By Carlos Hiller
The tug on the line is strong and the fisherman – who is actually a park ranger – immediately begins to pull it in by hand.
Seconds later, we see the shark beneath the boat’s strong beacon light. “It’s a big one!” says angler Mikel. We all become alert as we take our positions. Each delicate maneuver requires exact precision; although the hook is modified to cause minimum stress on the fish, the creature can get loose from even the smallest slip or oversight on any of our parts.
Andres, a marine biologist, hoists the white tip reef shark (Triaenodon obesus) overboard with a net - this is my cue to hurl myself on top of it. Although this action is in complete opposition to every basic instinct I have, it’s my job to physically restrain the powerful animal. The texture of its skin is odd and course like sandpaper, having evolved over the centuries to withstand contact with sharp corals and rocks.
Once we have the shark under control, the measuring phase begins. Then its sex is verified, as well as its sexual maturity. Lastly, we tag its dorsal fin and release it back into the waters just off Cocos Island, one of the last and most important diving frontiers on the planet. One shark down, 18 to go. Total time: less than 2 minutes. At this rate, our database would be filled with information in no time.
Misión Tiburon, or Mission Shark, is a Costa Rican NGO dedicated to the conservation and responsible use of marine resources. I first got to know the organization by way of its mascot, Yiyo, a charismatic and inflatable hammerhead shark that spreads knowledge and positive messages about his kind to schools in coastal areas. It’s hard and impassioned work, but somebody’s got to change negative attitudes about these unreasonably feared and largely misunderstood beings.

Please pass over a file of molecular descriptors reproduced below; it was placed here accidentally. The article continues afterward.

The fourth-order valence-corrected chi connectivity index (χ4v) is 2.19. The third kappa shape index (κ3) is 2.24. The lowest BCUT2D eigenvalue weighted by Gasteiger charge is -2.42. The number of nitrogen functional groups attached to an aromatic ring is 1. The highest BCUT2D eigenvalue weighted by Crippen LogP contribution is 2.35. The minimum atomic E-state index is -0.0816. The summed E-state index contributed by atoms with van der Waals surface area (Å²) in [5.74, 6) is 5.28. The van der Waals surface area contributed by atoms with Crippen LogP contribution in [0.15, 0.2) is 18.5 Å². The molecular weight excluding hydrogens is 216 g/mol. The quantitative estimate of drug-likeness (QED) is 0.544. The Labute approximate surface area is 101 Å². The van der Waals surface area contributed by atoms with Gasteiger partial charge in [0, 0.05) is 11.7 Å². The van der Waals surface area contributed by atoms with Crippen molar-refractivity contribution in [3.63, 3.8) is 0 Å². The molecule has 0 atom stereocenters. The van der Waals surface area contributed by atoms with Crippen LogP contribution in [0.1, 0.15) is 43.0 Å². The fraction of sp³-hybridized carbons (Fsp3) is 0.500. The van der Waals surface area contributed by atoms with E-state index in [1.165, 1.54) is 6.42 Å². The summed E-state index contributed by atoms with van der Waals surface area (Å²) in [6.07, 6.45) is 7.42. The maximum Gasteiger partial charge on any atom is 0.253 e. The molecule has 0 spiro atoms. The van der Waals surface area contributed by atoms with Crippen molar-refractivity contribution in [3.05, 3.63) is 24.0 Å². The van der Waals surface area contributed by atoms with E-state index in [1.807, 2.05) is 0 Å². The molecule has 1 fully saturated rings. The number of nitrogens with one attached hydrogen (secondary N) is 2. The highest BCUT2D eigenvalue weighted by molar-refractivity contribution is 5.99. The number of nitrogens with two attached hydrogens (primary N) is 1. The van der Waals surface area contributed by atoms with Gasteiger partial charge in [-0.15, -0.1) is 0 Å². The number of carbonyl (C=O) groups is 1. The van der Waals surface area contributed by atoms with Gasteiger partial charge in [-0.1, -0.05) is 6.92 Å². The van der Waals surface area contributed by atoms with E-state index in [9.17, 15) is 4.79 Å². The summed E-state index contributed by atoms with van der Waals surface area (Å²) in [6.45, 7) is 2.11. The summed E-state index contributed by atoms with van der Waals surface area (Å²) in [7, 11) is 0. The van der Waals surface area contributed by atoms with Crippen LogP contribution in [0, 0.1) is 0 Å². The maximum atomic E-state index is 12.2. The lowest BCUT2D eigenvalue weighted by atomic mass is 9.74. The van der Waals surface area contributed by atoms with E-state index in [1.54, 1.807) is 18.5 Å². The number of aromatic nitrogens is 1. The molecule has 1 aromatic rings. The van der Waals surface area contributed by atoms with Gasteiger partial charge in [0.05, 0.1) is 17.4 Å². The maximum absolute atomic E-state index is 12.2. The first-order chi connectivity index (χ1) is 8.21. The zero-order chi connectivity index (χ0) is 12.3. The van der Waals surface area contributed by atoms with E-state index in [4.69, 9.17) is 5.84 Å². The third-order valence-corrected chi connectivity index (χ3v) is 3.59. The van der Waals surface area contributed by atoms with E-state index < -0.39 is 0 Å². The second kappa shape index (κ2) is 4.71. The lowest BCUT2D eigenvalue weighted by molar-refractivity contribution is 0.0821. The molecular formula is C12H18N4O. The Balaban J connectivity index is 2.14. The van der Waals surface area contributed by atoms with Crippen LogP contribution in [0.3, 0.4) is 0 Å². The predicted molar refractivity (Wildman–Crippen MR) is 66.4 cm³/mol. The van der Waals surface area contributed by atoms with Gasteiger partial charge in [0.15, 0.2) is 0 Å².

Ilena Zanella, marine biologist and president of Misión Tiburón, explains that we currently know practically nothing about the growth, habits, abundance and distribution of this fascinating species. With one of the healthiest and most unhindered populations of white tip reef sharks in the world, the waters around Cocos Island are a perfect starting point for learning about local white tip populations.
In a mere 4 days our team managed to place numbered tags on more than 40 sharks; these markers will be used as a reference to monitor the population for future sightings and recaptures. We observed over 25% of the sharks that were tagged on the first expedition three months prior – a testament to the project’s success. Measuring previously marked animals is what allows experts to see just how much the species is affected by stressors like climate change and contamination of their natural habitat – the coral reef ecosystem.
Misión Tiburón’s Project White Tip is associated with Cocos Island National Park. New expeditions to the island are in the planning stages, and this initiative will soon be spreading to other regions in Costa Rica. If you see a tagged shark while snorkeling or scuba diving, rest assured that scientists are active in the area. Please report sightings to email@example.com. You can also help the cause by making a donation of equipment or funds. Visit www.misiontiburon.org for more info.
Carlos Hiller is a Guanacaste artist specializing in underwater murals and paintings (www.carloshiller.com